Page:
Today is 25th of September. Butrint and Gjirokastra are on the program. I do look forward to the excavations at Butrint and to the town in stone, described by Ismail Kadaré.
Saranda – early morning walk
It pours with rain at six in the morning, but when I get out a little later, the rain had stopped and I catch some early morning views – this is the tidy promenade along the bay.
Butrint – heavy rain and then dry weather
Butrint is located on the half island of a brackwater lake. South of Butrint, the Vivari channel connects the lake with the sea. When we arrive at Butrint, it pours with rain again.
At the entrance gate, a panel lays out the periods of Butrint: Chaonian/Epirus/hellenistic (inner circle, 4th century BC), Roman (outer circle, an aqueduct crossed the Vivari channel, as illustrated on Roman coins; until about 300 AD), early Byzantine (Baptistery and Basilika, until about 1200 AD), Medieval times with changing rulers (Venetian tower and museum building), around 1800 used as a fortress by Ali Pasha (he fought against Napoleon). I buy the book about Butrint by Çondi (on sale at the kiosk near the museum).
We enter the site. It has stopped raining. Lucky us. I am surprised to see the city center (agora and forum) under water. This may have been caused by the earthquake around 300 AD.
I recognize the Roman heating – the thermae were here. Such hypocausts have also been dug out in Augusta Raurica near Basel.
The baptistery is the place where Christians were baptized. Arranged in seven rings the mosaic contains symbols that illustrate, what becoming Christian means. For instance the fish are the symbol for the sinners that are being saved by Christ. (Condi, p. 85).
The basilica remaining from the early Byzantine times is relatively well kept.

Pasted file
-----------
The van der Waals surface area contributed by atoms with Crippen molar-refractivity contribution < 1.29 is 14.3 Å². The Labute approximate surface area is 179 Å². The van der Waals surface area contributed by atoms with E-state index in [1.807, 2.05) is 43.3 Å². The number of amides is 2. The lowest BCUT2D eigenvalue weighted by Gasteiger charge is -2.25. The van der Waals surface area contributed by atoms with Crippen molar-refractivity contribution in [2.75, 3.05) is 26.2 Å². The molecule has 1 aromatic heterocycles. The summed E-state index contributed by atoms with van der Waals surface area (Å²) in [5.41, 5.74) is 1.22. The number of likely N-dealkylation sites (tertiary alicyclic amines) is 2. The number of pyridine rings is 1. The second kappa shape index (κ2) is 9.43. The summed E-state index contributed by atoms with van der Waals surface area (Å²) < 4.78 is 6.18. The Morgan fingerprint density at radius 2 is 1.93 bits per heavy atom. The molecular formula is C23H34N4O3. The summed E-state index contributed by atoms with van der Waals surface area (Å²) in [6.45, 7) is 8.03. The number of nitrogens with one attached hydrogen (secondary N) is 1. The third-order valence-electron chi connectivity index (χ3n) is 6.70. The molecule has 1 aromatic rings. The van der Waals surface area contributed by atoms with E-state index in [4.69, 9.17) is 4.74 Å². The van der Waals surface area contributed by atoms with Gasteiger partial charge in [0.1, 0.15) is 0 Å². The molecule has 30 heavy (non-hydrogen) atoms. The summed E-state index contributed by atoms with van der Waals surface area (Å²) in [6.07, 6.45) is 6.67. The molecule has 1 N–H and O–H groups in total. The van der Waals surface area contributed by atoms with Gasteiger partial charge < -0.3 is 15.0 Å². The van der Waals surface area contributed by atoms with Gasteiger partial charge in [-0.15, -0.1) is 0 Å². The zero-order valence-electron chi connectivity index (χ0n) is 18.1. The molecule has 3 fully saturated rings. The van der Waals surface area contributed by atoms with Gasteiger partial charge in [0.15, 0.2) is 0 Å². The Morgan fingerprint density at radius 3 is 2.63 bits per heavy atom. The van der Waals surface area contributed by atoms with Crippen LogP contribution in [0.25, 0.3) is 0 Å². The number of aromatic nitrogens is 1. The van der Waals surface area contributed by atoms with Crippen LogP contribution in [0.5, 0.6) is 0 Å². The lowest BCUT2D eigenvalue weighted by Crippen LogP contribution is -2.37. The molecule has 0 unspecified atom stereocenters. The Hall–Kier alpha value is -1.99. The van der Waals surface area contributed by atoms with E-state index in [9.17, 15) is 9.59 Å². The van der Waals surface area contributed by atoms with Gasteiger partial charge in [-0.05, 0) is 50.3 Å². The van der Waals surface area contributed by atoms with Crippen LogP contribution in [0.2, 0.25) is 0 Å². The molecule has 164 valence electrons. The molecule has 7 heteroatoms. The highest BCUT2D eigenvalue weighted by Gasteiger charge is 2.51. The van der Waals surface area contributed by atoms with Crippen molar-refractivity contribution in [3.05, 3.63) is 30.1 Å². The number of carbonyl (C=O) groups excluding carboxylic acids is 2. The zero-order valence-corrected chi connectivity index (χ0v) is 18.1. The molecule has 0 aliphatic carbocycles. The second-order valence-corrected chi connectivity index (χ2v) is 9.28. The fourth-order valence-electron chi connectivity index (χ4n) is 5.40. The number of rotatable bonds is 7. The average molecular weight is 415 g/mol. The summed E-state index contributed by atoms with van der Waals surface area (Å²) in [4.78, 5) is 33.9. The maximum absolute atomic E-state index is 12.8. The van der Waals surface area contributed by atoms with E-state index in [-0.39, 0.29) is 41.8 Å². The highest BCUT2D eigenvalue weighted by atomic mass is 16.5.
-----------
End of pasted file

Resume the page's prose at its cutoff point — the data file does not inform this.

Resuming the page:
The mosaic is covered with sand, but a small edge is free and gives an impression of its beauty.
This is an Illyrian gate, almost hidden. I am impressed by the strength of these walls that withstood earthquake despite the damages. Like the Inca in South America, the Chaonians knew how to construct stable walls.
We pass the Lion’s gate, a fountain, and more sites, visit the museum (no photos allowed) and then – with the twinkle of an eye. I take this picture of a “Roman” Opuntia.
Butrint is full with tourists that follow their guides. The guides speak like water falls, and I can tell from the eyes of many of their followers that they are no longer listening. Perhaps we should hire the tour guide from Thun that challenges his followers by brainteasers. In Butrint, one such brainteaser could be: “Using the elements of the Opuntia, the Romans prepared a salad called Nopalae, right?” – Wrong – Nopales is a stunningly delicious meal in Mexico, but only after 1492 the Opuntia travelled to Europe and the Old World – whereby Nopales salad has not become widely known here.
Lunch at Ksamil village
We have lunch at the small restaurant Rilindja in Ksamil village. It has started to pour with rain now.
The place looks romantic and the chief prepares an excellent merluc (hake) with rosemary. I hear a French accent… it is a tourist from Strassbourg that has entered the restaurant. He owns a house on the Ksamil island. He spends some days here to prepare his boat for the winter.
Excursions around Saranda: the castle Lekures and the monastery of the 40 Saints.
The castle Lekures is located on top of a hill west of Saranda.
It is a restaurant. The deal with the owner seems to bee: You look after the castle and you can use it as a restaurant. It is foggy right now.
But then, the fog dissipates and gives way to the view of the bay and of Korfu.
The monastery of the 40 Saints (manastir 40 shenjtoret) is a ruin. The panel gives an idea of what it was before.
This monastery gave the name to “Saranda” which is “forty” in Greek.
Crossing the mountains on the way to Gjirokaster – a stop at the Blue Eye Spring (Syri y Kalter)
The Blue Eye Spring is a favourite stop over for tourists and Albanians on the way to Gjirokaster. The spring really looks like a blue eye.
Gjirokaster – the town that I already know from Ismail Kadaré
We reach the fertile valley of the Drino.
This is the valley of Gjirokaster, the town I already know from having read Ismail Kadaré’s “chronicle in stone”. The town has steep and narrow streets, and it is not a pedestrian zone. Cars are omnipresent. We look for our hotel Kalemi 1, land in Kalemi 2 first, have to drive backwards and turn around rectangular corners – I admire the driving skills of Ben.
My room is small and the toilet does not work. The manager is very kind and gives me a huge room with a great view of the town, the Drino valley and the Lunxhëri mountains.
Tomorrow we will follow the tracks of Ismail Kadaré’s “chronicle in stone”. I do look forward to that.